Shall Brothers Be...
by Anne Carr
Doyle watched the green landscape roll by as they traveled northwest across the English countryside from their London base. He could take note of each sheep or cow in the passing meadows as Bodie drove through the country lanes with rare patience and care.
"You really don't want to go, do you?" he asked baffled by his partner's choice of route through the picturesque panorama rather than his more normal. 'hounds of hell' dashes up the motorway.
"I should've thought that was obvious," was the subdued reply.
"Why?" Doyle asked, intrigued. "It's a happy occasion - a christening. Especially as it's your brother's first child; your first niece; your parents' first grandchild. it is a very special family occasion."
"Yeah, maybe that's what's wrong." He couldn't even begin to explain to Doyle the complex relationship he had with his family, knowing all too well that any amateur psychologist would have a field day. "We're not really a close family," he revealed. "Apart from Peter I haven't seen them for years. Hell, I wasn't even at Peter's wedding."
"All the more reason why you should be at his daughter's christening," Doyle argued in a voice he recognised as his own mother's persuasive tone, which was often used on sons reluctant to eat their greens. A tone he'd used often on Bodie since the telephone call a fortnight ago from his half brother.
At eleven a.m on the Sunday morning, Doyle had been making black coffee to neutralise the effects of the previous evening's drinking. He scraped the remains of the coffee granules from the jar wishing he was at this [missing] own fault and refused Bodie's invitation to stay the night. At home, he thought fondly, was a full jar of coffee, and no doubt, silence. The sound the of the telephone jarred his nerves, and he crossed the room in quick strides to silence it, croaking his partner's number into the receiver.
"Bodie?" a male voice queried.
"No," Doyle replied. There was a short pause while he pulled his brain together enough to ask, "who calling?"
"Peter Skellen." The voice sounded mildly imitated at the lack of reaction. "May I speak to my brother - please?"
Doyle placed the receiver down quietly on the glass-topped table. His brows furrowed as he attempted to collate the information he'd been given. On the phone was a Peter Skellen who wanted to talk to his brother, he looked around to the bedroom where William Andrew Philip Bodie slept - was he this Skellen's brother?
Closing in on the heap of bedclothes, Doyle considered anything was possible as a result of the dearth of information available on his partner's family background.
A muffled grumble from the mound that he prodded proved Bodie was awake. "Come on sunshine, someone who says he's your brother's on the phone."
The mound moved slightly as the voice mumbled, "If he thinks I'm getting out of my pit to talk to him - tell him to go...": The last words lost as Bodie burrowed deeper into the bed.
Doyle shook his head amused at his partner's impression of a hibernating mole. He returned to the telephone to pass the message on, pausing to grab a corner of the quilt as he did so, and gave it a powerful yank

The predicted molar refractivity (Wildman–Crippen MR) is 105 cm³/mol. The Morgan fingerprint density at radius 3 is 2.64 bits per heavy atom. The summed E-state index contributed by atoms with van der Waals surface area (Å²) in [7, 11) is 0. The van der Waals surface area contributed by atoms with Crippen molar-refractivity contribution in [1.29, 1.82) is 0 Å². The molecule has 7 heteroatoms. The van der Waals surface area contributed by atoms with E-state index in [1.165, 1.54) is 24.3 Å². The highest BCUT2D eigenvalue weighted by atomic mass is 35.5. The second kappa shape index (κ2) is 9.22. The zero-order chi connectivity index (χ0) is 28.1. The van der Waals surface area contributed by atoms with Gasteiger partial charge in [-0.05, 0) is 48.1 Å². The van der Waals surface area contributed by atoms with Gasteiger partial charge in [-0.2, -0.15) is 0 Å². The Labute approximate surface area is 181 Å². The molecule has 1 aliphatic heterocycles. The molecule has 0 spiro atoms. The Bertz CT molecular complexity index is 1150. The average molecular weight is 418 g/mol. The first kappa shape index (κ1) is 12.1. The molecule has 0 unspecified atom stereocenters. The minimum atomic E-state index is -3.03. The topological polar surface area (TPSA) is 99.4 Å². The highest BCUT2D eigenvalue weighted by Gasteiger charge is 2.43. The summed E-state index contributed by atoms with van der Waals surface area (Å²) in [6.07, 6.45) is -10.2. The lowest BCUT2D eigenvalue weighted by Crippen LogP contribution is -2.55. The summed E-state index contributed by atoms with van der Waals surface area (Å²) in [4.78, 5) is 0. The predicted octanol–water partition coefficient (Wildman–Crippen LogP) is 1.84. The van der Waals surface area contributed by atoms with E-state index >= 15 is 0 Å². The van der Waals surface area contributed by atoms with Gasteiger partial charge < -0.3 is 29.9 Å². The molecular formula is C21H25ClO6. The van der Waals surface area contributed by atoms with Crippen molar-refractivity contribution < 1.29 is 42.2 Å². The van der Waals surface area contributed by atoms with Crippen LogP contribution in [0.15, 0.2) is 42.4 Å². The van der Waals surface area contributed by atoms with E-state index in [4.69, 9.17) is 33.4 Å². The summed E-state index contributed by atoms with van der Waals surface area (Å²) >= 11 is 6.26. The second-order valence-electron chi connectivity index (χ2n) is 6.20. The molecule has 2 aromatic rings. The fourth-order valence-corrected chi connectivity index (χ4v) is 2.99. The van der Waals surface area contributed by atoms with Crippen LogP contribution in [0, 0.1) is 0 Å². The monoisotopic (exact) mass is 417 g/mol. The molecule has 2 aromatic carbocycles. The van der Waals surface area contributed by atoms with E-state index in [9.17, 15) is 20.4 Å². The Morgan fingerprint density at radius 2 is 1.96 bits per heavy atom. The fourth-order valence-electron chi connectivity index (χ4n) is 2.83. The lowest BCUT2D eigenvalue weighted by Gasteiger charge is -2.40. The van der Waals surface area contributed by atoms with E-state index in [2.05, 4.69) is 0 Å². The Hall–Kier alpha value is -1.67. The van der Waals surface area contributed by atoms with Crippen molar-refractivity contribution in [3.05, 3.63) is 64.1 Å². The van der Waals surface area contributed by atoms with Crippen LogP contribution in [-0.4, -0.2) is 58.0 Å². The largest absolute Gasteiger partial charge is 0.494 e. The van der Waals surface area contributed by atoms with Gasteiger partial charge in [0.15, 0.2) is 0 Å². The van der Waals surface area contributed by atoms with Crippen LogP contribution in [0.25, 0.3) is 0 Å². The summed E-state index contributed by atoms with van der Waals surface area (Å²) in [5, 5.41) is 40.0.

"He's indisposed at the moment," Doyle announced while Bodie muttered that he'd like to dispose of his partner as he pulled the quilt back onto the bed. "Can I give him a message?"
"Yes. If he's not at Sam's christening, mother's coming up to London for him. Tell him," the voice warned, "that's not a threat but a promise."
With that, the call had ended and Doyle's first thoughts had been for his partner's life, sensing menace behind the cryptic message. When he repeated the information and his concern to Bodie, his partner whitened, explaining that it was much worse.
Doyle squinted out of the car window, checking the rectangular route signs against the scribbled note in his hand.
"His directions are: the church is first right after the traffic lights here, and then second on the left," he informed adding as an afterthought, "We can't miss it."
Bodie raised his expressive eyebrow at the statement. On more than one occasion, his partner's navigational skills had them going round in circles in strange towns. It was his belief that, if Ray Doyle was a typical example, to ask a policeman for directions was very unwise.
Nevertheless he followed the instructions he was given and was surprised to find the church loom out in front of them. There was no one outside the building, as by a fortunate combination of an unplanned detour of Doyle's and his own 'Sunday driver' tactics they were late and the ceremony had already begun.
"Come on," Doyle urged, waiting outside the car while Bodie diligently checked the handbrake, steering lock and lights before reluctantly climbing out of the Capri and following his partner inside the church.
Doyle hesitated at the inner doorway and Bodie crept passed him into the nearest pew. From their position at the rear of the church Doyle could see very little except the backs of several heads, while Bodie, behind the ornate pillar showed remarkable interest in the hymnal provided. He was relieved to find that his partner had the same difficulties as himself, in following the stand, sit, kneel pattern and was grateful when deference to one screaming infant the service moved along with respectful haste.